Overhead, projected stars that herald the world's creation mingle with the real stars that shine down on Jerusalem. Below, thousands of visitors sit in awe, as they take a personal trip through Jerusalem's glorious and often pain-filled history.
For 45 minutes even little children sit spellbound, gazing at the three-dimensional images that make it seem real, as though it's happening right now. When the evil Babylonian king Nebuchadnezzar burns the Temple in BCE 586, everyone cringes, expecting to feel the flames.
We see King David — 40 feet tall — plucking at his lyre, then the Queen of Sheba arriving with her exotic gifts. There's Jerusalem as it was in Solomon's day, dense with people, their tiny houses crammed together with the Temple, rising in majesty in their midst. Fire destroys the city for the first time, and Jews flee into the Diaspora.
You can't help but be sad as grass sprouts and grows amid the crumbled ruins. Then Jerusalem miraculously rebounds, and Herod's Temple rises right before our eyes. Massive levers haul gigantic stones to the highest peaks. When the stone masons teeter, high up on their scaffolds, people gasp, lest they fall.
The next fire is heartbreaking, as the Temple's exquisite golden menorah, rescued from the flames, is hastily carted away.
Realistic Crusaders ride in, their armor clinking with menace. Then Jerusalem stabilizes under the Turks, before suffering returns under the British mandate. When the final scene appears — "Pray for the Peace of Jerusalem" — no one moves.
Is it really over?
"Night Spectacular," the newest light and sound show commissioned by the Tower of David, the Museum of the History of Jerusalem, is nothing if not aptly named. Just before the celebration of the Festival of Lights, few entertainment packages offer the wow factor of "Night Spectacular."
It's not the first pyrotechnics show the museum curated.
"It's our second light-and-sound show," says museum director Shosh Yaniv. "Even before the museum opened, back in the 1970s and '80s, the Tower of David had a somewhat similar presentation. We closed it when the intifada started and our visitors dwindled, but, actually, the technology of that show had become dated — it wasn't astonishing anymore.
"Even so, 10 years after it closed, people still called the museum, asking if it was still playing," reports Yaniv. "Everyone who saw it remembered it. Lots of people wanted to see it again."
Having something truly memorable to show at night was the museum's goal: "Because our first show was so popular, we wanted another light-and-sound show, but something really magnificent, something cutting-edge in technology. Because Jerusalem, the city, is so significant, we wanted something really unique. The thing is, during the day, there are more things to do and see in Jerusalem than anyone can cover.
"But at night, Jerusalem is just like any other big city — good restaurants and theater, but that's not what people want when they come to Jerusalem. We've got this great treasure, the Tower of David, which — all by itself — is amazing at night. So, if we could produce another great nighttime event, we knew we'd have something special."
Yaniv and museum curator, Renee Sivan, and their staffs set about finding someone who could create a light-and-sound show worthy of the tower — and worthy of Jerusalem.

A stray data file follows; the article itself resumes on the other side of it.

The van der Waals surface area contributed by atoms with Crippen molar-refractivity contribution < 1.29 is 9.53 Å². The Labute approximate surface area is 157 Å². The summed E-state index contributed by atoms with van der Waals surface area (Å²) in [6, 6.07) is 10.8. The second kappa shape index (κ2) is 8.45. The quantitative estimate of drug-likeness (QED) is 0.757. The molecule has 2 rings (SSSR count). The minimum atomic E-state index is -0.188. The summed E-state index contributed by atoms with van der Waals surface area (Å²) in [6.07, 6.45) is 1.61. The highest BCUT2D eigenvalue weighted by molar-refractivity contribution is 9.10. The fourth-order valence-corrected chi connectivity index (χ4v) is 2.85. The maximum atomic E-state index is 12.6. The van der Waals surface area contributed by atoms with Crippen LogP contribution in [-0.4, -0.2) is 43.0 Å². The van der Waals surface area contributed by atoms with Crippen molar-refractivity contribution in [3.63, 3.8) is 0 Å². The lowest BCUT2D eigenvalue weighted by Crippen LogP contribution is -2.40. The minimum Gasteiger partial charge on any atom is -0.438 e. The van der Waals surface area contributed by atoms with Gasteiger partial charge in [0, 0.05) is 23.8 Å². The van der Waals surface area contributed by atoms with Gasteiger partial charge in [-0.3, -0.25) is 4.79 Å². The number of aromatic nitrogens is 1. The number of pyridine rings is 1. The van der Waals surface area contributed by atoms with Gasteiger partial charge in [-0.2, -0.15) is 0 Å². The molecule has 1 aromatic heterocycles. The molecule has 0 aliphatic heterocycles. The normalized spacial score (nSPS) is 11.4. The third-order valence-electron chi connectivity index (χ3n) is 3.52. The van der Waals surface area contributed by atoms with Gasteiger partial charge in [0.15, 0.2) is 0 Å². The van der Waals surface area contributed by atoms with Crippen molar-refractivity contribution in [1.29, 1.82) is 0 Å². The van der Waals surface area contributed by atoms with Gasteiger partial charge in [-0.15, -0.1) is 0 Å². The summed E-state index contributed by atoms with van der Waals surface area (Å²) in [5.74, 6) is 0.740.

"We looked all over the world," says Yaniv. "Finally, in Paris, we found the Skertzo Group, a unique production company specializing in technical productions in historic sites. We knew we were asking for a monumental effort, presenting the complex and controversial history of the city of Jerusalem in such a way that everyone, of all three faith traditions, both visitors and local Israelis, would enjoy."
The Skertzo Group used the Citadel itself as their stage. "They utilized every peak, every nook and cranny, from the tops of the Citadel towers and turrets, the ancient ruins and hidden pathways, to the bottom of the historic walls," she explains.
"They blanketed the whole thing with projected images and let them tell the story. We were just amazed — they succeeded brilliantly, way beyond anything we'd dared dream they could do."
The technology itself is unique, never before done anywhere in the world, she says. Film projectionists used everything from trompe l'oeil to complicated media screening through four sophisticated computer systems. The show plays through 20 projectors, 10 video players, 10 video servers and 14 speakers, connected by seven miles of cable, all delivered through two separate projection rooms.
"When people ask, 'But what's it like?' it's hard to explain," admits curator Sivan. "We talk about the outdoor show, with three-dimensional historical images projected on the walls of the Tower of David. But it's really more dramatic than that.
"As the real sun sets over the city, the story of Jerusalem unfolds with this blaze of images. You're completely enveloped in a multisensory experience, because it's not just images, it's sound, too.
"étienne Perruchon, who has written operas and symphonies, as well as film and television soundtracks, composed the original score, which he calls 'The Song of Jerusalem.' Altogether, when you experience 'Night Spectacular,' you feel you're being caught up and transported to a different time and place."
"Night Spectacular: Jerusalem Lights the Night" plays five nights a week, except during the rain, at the Historic Tower of David in Jerusalem's Old City.
For information, log on to: www.towerofdavid.org.il.